Many producers of biofuels tend to think of co-products in terms of protein quantity – i.e., the percentage of crude protein. While “quantity” is an important number, it has greatest application for ruminants (animals like cattle and sheep). For non-ruminants (animals like pigs and chickens), the protein “quality” is much more important. So, what makes a “quality” protein? (1) amino acid profile, and (2) digestibility.
Amino Acid Profile: Dietary proteins are broken down into individual amino acids through digestion. There are about 20 dietary amino acids of which 10 are called “dietary essential” – that is, the animal’s body cannot convert or synthesize enough of these 10 in order to meet nutrient requirements; they must be consumed in the diet. Further, since most USA livestock diets are based on corn, one of these 10 essential amino acids is, generally, most limiting: lysine. Therefore, a feed ingredient which provides a good source of lysine is particularly valuable.
Digestibility: Due to the chemical nature of proteins, they are susceptible to a phenomenon known as “heat damage” – more commonly known as “browning”. The scientific name is “Maillard Reaction”. A good example of browning occurs when you sear a steak and get the brown “crust” from the grill. For a steak dinner, this is nice – it adds flavor. For feed co-products – especially distillers’ grains – this is undesirable because it reduces the digestibility of amino acids. The amino acid that is most susceptible to browning is lysine – which is the one amino acid already identified as most limiting for our typical USA livestock diets.
Bottom Line for Livestock Diets: If you have a less-than-desirable amino acid profile accompanied by low digestibility, the value of your co-product may be much less than a similar co-product with the same (or even less!) overall crude protein.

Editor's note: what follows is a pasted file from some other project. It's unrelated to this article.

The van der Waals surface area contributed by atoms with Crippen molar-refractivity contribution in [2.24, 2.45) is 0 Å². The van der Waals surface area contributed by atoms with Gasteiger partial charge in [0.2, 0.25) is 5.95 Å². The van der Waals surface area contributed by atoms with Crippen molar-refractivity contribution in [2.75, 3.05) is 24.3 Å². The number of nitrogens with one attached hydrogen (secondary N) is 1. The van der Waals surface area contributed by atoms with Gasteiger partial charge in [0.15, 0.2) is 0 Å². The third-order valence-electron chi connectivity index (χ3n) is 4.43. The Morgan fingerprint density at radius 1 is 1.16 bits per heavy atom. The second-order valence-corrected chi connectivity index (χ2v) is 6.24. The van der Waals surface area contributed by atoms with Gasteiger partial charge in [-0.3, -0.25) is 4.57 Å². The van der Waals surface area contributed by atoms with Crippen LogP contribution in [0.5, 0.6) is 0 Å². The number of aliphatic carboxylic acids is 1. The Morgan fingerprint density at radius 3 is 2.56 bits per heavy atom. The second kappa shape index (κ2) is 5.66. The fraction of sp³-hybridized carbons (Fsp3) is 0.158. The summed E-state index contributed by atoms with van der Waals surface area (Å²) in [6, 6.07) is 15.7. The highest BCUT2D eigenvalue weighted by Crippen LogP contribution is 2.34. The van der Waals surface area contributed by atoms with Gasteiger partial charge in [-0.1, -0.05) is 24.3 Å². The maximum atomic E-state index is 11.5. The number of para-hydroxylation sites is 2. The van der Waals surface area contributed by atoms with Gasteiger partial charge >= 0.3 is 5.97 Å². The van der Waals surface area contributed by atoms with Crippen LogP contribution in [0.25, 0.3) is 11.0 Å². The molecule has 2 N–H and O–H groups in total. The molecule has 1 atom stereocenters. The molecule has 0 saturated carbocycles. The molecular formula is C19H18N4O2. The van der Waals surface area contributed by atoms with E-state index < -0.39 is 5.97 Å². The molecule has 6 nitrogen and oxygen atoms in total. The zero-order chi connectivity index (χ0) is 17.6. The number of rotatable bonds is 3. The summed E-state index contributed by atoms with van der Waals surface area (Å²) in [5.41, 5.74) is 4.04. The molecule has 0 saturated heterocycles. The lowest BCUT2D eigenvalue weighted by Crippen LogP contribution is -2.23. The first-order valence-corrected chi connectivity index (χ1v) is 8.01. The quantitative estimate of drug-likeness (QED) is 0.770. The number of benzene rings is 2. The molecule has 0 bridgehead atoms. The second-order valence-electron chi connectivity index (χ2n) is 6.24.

Besides formal training in chemistry, biochemistry and nutrition, bio-fuels production facilities should employ a consultant who has specialized training and experience in fermentation and bio-fuels production – along with practical ingredient evaluation and testing. Further, the consulting nutritionist should have “hands-on” experience in ration formulation – especially with non-ruminant diets and amino-acid-based dairy diets. Why? Because the down-stream feed customers are making these determinations and valuing your ingredients accordingly.
Lee Enterprises Consulting is the world’s premier bioeconomy consulting group, with over 100 highly qualified experts serving in all these areas. Take a look at our experts and the services we provide. Most of our experts are also available to advise and serve as expert witnesses in bioeconomy litigation matters. For the larger projects, we specialize in putting together full service, interdisciplinary teams with one point of contact. Call us at 1+ (501) 833-8511 or email us for more information.